Post frequency is probably the most talked about growth metric that I’ve seen since social media came into existence. Do you NEED to post at least three times a week? Three times a day? Three times an hour? TikTok themselves state that posting three times a day gives you the best chance of catching your audience at their most engaged time of day, and ultimately growing your audience and engagement rate. However, I’ve seen that this can lead to a surplus of “filler” content, simply to hit this number and see what sticks to the wall. 

What I’d consider more important than frequency is consistency and putting out quality content that is true to your creator style. If you’re unable to post three times a day – Do. Not. Worry. Finding a balance of your time in between your other artistic responsibilities, as with anything, is the fundamental takeaway here. Your audience would always prefer to see one piece of content per week or even month that they can see you’ve invested your precious time and effort into that resonates with your style, rather than jumping on every trend you see and posting three times a day.


Hashtags are another interesting hot topic, and anyone who tells you they know the exact amount and type of hashtags to ensure growth is flat-out lying, deluded, or just lucky. My only advice here is using fewer, more relevant hashtags on the post is better than spamming #FYP and a tonne of other famous artists on everything you post.

That being said, I’d strongly recommend signing up for TikTok’s artist newsletter which highlights specific hashtags that TikTok will be pushing for the following week. This can be a huge help when planning content and what hashtags to use for that additional chance of exposure. 

Promoting your music

Another super important balance to test is actually how to promote your music on TikTok. What makes TikTok stand out from other social media/content creation platforms is the fact that it is first and foremost an entertainment platform. Generally speaking, even though TikTok is a music-first platform, users don’t jump on the app to listen to your music and are there to be entertained. This means artists must shift the way they promote their music from what they’ve learned from other platforms like Instagram, Facebook and YouTube.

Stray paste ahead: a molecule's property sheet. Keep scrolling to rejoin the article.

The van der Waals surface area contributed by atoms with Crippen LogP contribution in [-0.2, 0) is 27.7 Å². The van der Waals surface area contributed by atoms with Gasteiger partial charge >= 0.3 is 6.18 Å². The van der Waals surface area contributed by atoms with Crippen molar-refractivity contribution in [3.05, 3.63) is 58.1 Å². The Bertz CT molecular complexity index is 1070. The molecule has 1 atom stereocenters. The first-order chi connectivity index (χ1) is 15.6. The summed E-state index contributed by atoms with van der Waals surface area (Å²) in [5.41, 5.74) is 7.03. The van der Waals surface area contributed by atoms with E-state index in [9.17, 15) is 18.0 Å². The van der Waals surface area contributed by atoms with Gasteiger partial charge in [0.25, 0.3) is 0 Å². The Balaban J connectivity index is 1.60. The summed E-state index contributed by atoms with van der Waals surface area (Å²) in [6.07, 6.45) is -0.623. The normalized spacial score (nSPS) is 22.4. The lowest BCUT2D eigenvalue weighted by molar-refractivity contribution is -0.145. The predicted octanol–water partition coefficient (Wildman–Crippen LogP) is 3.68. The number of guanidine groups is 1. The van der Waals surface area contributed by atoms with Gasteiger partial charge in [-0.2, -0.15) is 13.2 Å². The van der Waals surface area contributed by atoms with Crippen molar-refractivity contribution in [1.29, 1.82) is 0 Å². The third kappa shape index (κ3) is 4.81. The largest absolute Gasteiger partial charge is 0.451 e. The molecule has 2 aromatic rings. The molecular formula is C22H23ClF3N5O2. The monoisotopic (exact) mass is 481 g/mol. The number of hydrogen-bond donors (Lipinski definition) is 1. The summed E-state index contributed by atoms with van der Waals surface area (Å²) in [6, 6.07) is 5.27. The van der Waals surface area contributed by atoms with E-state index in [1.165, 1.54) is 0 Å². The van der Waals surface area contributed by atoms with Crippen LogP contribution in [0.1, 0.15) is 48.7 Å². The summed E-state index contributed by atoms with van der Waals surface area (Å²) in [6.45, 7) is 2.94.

One of the best strategies I’ve found more recently to do this is shifting the focus away from blatant call-to-actions (“Follow me on Spotify!”, “Pre-save my song!” or “Check out my music video!”) as firstly, this takes users off-platform which TikTok’s algorithm definitely picks up and definitely does not support. Secondly, this opens the door to allowing you to entertain your audience as opposed to just sharing announcements and song snippets.

Something I encourage all of the artists I work with is to create content with a relatable story instead that takes the focus off you and the fact that you’re plugging your music, and onto something else that they’d typically see on the platform. As with all marketing, no one likes to feel like they’re being sold to.

Someone who has nailed this strategy is the artist JVKE with this video for example. In this example, JVKE takes the focus off him and onto his music teacher who is hearing his new song for the first time. Viewers are instantly drawn in to watch the music teacher’s heartfelt reaction and are much more likely to engage & see the artist/content succeed.


Ah, authenticity… the king & queen of buzzwords used by TikTok marketeers worldwide. What is it and how do you have it? My approach to authenticity in content creation is based on making the most of what you have and listening to your audience. Both of these elements take time to really become second nature in your posting strategy and also evolve with time.

Whilst forcing new content styles that you aren’t completely familiar or comfortable with can be harmful to your growth on TikTok, if you’re an artist starting out on the platform for the first time, variation is key.

With what I discussed previously on TikTok being an entertainment platform, testing out new ways to present yourself and your music will allow you to gather invaluable insights, both in the form of actual engagement results and also audience sentiment through UGC growth and comments. This will help you find out what authenticity means to you and more importantly, your audience.

What makes this strategy most exciting for me is the variety of artists I work with and how creating a comedic skit might work better for the artist rather than a polished lyric-focused post with on-screen text or vice versa. 

One of the bands on our roster who really have the comedic skit style down is Mind’s Eye and this video is a perfect example of how a band can make the most of their confidence and sense of humour to grow their account and promote their music at the same time.

This is what authenticity means to me.

Where should readers go to find out more? Any further reading or digital gurus to recommend?

Amuse’s website blog, Instagram & YouTube channel are the perfect places to start. Our content team consistently posts tried and tested nuggets of information, articles and resources on how artists can help get their music heard in great detail. Our team is often involved with these posts so you know you’re hearing from the experts. 😉

Newsletters I subscribe to for industry updates include, CMU, The Digilogue, and Music Business Worldwide among others.

Thanks for talking about Artist Growth on TikTok as part of Byta‘s Digital Dialogue series, Matt!